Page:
Temperature scale used in the U.S.
The environment plays a large role in your success as medic in survival settings. If you don't take weather conditions and other factors into account, you have made the environment your enemy, and it's a formidable one. One major issue is cold-related illness, otherwise known as hypothermia. Normally, the body core ranges from 97.5 to 99.5 degrees Fahrenheit (36.5-37.5 degrees Celsius) when taken orally or rectally. Rectal temps tend to be slightly higher than oral, and oral temps slightly higher than skin readings, such as those taken in the armpit. Hypothermia begins when the body core drops below 95 degrees. Dr. Joe Alton discusses what to do when the family medic is faced with someone struck by cold exposure. Also, Nurse Amy Alton begins a series on nursing care off the grid. While not as sensational as emergency trauma care, the daily maintenance of the bedridden group member is so important that you're bound to lose people if you don't know how to properly care for them all the way to recovery. Amy discusses what you need to know in part 1... Wishing you the best of health in good times or bad, Joe and Amy Alton Hey, have you gotten your copy of the brand new, greatly expanded 4th edition of the Survival Medicine Handbook? You should check it out here! You'll be glad you did!.
Guest GM Jesse Birnstihl brings us a room based on classic novel Fahrenheit 451. Neither Dani nor Bill has read the book, but will that stop them solving the puzzles? Check out the write-up and images for this Escape Room below to follow along, or play yourself! https://www.consumethismedia.com/season-8-notes/#phoenix And for a new TTRPG's created by Bill, check out our itch page at: https://consumethismedia.itch.io/ For everything Escape This Podcast, head to https://www.consumethismedia.com/escape-this-podcast To hang out with us and other fans, join our discord here: https://discord.gg/AH9MZqM Check out our second podcast, Solve This Murder! Website || iTunes || Twitter || Instagram || Facebook || RSS Follow us on Twitch! We have bonus episodes and playtests up on our Patreon! So if you have the ability to support the show, we would love to see you there. And in return we have blog posts, bonus audio, badges, and more! Plus all our patrons have the chance to appear in our rooms as NPC's. Have questions, comments, puzzles, or anything else? Send us an email, and follow us on Facebook and Twitter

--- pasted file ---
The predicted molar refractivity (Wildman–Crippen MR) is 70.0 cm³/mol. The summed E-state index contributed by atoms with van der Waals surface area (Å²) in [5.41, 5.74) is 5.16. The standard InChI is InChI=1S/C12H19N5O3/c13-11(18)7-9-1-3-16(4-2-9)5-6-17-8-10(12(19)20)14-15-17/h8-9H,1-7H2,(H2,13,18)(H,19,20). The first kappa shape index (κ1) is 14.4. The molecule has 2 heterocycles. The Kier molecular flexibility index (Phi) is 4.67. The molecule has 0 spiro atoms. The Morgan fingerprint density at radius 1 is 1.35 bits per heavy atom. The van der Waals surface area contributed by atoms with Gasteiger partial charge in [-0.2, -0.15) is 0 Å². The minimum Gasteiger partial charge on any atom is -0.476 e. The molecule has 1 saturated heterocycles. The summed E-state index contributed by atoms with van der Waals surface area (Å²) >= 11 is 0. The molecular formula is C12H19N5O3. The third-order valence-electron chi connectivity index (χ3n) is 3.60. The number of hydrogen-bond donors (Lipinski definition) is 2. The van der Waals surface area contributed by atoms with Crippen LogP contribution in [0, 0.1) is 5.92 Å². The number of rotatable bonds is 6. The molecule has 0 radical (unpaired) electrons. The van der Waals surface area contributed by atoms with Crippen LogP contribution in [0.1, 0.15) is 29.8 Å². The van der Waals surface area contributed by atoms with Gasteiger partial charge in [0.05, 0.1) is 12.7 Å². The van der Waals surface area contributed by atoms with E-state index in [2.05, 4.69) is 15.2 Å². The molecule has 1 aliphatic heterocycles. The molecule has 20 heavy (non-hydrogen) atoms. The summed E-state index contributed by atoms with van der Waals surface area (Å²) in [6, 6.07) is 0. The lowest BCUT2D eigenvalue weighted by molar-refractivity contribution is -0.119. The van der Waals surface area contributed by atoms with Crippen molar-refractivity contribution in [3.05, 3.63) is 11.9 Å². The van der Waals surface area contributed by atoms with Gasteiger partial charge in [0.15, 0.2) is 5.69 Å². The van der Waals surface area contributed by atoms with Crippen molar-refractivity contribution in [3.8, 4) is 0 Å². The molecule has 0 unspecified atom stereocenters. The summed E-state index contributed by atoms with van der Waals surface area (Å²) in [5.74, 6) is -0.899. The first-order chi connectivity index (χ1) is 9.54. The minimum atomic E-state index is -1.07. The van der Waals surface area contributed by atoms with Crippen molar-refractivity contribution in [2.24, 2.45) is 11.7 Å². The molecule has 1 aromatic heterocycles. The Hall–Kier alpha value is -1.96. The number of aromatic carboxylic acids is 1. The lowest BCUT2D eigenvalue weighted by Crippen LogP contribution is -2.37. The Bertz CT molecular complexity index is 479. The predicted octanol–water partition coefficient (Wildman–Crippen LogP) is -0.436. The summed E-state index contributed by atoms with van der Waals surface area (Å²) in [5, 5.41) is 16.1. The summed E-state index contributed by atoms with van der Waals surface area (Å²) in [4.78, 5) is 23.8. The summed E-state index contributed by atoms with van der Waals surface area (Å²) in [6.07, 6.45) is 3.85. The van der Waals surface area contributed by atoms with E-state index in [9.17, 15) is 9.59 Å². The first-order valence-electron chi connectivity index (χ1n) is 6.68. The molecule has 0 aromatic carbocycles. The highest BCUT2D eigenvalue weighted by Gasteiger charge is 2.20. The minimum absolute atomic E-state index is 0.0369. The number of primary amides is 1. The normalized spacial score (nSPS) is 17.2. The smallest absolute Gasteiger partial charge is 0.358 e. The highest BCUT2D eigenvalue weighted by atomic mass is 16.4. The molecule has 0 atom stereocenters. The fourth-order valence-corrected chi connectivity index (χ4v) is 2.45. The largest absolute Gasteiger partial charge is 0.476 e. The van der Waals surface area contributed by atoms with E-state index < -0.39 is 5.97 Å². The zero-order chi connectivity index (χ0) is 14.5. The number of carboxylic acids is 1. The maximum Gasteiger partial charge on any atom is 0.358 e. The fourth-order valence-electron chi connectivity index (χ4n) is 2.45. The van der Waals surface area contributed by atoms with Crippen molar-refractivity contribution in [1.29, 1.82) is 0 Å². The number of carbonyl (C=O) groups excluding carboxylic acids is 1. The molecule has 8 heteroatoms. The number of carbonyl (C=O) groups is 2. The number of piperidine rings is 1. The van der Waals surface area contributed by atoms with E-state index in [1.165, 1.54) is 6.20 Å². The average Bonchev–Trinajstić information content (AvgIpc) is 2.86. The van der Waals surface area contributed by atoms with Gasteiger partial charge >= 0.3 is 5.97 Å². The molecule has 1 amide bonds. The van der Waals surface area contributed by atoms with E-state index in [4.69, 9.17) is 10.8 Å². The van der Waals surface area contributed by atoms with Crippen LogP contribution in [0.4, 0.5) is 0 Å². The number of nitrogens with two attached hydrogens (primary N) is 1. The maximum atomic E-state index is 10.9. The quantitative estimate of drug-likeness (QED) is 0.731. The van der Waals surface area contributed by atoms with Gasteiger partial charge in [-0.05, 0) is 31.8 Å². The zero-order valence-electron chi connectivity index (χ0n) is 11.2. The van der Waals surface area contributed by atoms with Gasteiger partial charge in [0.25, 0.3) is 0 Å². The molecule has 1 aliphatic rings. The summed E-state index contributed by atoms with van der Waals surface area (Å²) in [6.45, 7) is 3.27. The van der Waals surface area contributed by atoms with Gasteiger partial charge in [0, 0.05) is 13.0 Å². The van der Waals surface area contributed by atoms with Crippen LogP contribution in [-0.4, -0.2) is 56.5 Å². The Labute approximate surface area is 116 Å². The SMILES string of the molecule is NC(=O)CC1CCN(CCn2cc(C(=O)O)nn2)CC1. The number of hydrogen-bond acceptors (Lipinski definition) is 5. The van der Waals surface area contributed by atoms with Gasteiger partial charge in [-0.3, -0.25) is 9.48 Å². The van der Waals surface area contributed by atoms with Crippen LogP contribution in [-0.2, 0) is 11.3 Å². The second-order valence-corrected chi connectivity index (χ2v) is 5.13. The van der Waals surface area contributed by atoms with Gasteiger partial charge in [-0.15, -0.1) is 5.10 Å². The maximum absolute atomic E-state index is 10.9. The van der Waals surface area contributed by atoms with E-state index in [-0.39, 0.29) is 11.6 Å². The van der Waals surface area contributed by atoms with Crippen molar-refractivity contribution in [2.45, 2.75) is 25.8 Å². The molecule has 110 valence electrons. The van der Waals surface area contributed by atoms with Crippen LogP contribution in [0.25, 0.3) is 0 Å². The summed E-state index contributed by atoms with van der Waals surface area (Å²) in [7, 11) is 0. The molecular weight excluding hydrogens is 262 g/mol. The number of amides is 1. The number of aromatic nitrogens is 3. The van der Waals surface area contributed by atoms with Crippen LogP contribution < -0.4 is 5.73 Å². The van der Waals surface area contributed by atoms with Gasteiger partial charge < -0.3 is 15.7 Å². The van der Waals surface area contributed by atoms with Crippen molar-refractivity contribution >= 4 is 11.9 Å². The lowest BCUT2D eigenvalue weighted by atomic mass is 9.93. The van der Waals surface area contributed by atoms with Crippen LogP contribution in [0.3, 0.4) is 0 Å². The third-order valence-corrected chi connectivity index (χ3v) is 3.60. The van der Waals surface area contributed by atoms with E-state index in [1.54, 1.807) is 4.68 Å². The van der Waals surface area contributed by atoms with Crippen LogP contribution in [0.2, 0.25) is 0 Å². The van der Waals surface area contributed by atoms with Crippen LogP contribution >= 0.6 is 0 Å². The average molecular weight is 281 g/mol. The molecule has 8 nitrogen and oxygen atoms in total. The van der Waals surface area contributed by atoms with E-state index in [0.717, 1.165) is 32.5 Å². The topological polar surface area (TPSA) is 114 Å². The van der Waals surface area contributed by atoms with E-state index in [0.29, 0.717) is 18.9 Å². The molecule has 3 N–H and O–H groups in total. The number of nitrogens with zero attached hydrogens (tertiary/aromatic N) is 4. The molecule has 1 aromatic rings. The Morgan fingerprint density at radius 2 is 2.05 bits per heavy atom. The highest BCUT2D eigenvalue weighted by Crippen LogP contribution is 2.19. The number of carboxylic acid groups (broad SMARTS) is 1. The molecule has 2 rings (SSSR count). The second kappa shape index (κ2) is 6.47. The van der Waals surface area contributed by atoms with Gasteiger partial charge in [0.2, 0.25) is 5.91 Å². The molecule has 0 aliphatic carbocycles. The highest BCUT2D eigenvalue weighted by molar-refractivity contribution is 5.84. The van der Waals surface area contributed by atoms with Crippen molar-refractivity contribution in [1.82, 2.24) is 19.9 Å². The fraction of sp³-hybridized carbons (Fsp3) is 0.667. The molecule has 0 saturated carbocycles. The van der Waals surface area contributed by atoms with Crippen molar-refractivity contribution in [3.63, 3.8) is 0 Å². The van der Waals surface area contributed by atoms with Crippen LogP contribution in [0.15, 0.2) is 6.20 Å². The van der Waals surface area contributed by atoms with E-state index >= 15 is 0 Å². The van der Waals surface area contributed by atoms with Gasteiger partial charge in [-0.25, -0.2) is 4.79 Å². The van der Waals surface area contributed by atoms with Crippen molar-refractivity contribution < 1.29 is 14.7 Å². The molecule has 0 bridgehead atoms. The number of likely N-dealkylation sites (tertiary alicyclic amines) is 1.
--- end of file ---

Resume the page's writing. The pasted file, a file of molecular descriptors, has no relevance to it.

32 – I, Daniel Blake (Ian rec “River's Edge” – Adam rec “Fahrenheit 11/9”) Want to suggest a film for us to review on the show? You can support us at patreon.com/1001by1. You can listen to us on iTunes, Stitcher, Spotify, & Google Play. You can find us on Facebook at facebook.com/1001by1. You can find us on Twitter at twitter.com/1001by1. You can send us an email at email@example.com. Intro/Outro music is “Bouncy Gypsy Beats” by John Bartmann. --- This episode is sponsored by · Anchor: The easiest way to make a podcast. https://anchor.fm/app
Fahrenheit 451 is a 1953 dystopian novel by American writer Ray Bradbury. Bradbury presents a future where books are outlawed and “firemen” burn any that are found. In this sermon evangelist Jerry Dickinson preaches about a Biblical “book burning” and some things that we need to learn from it. Jerry Dickinson – Fahrenheit 451 MP3 Link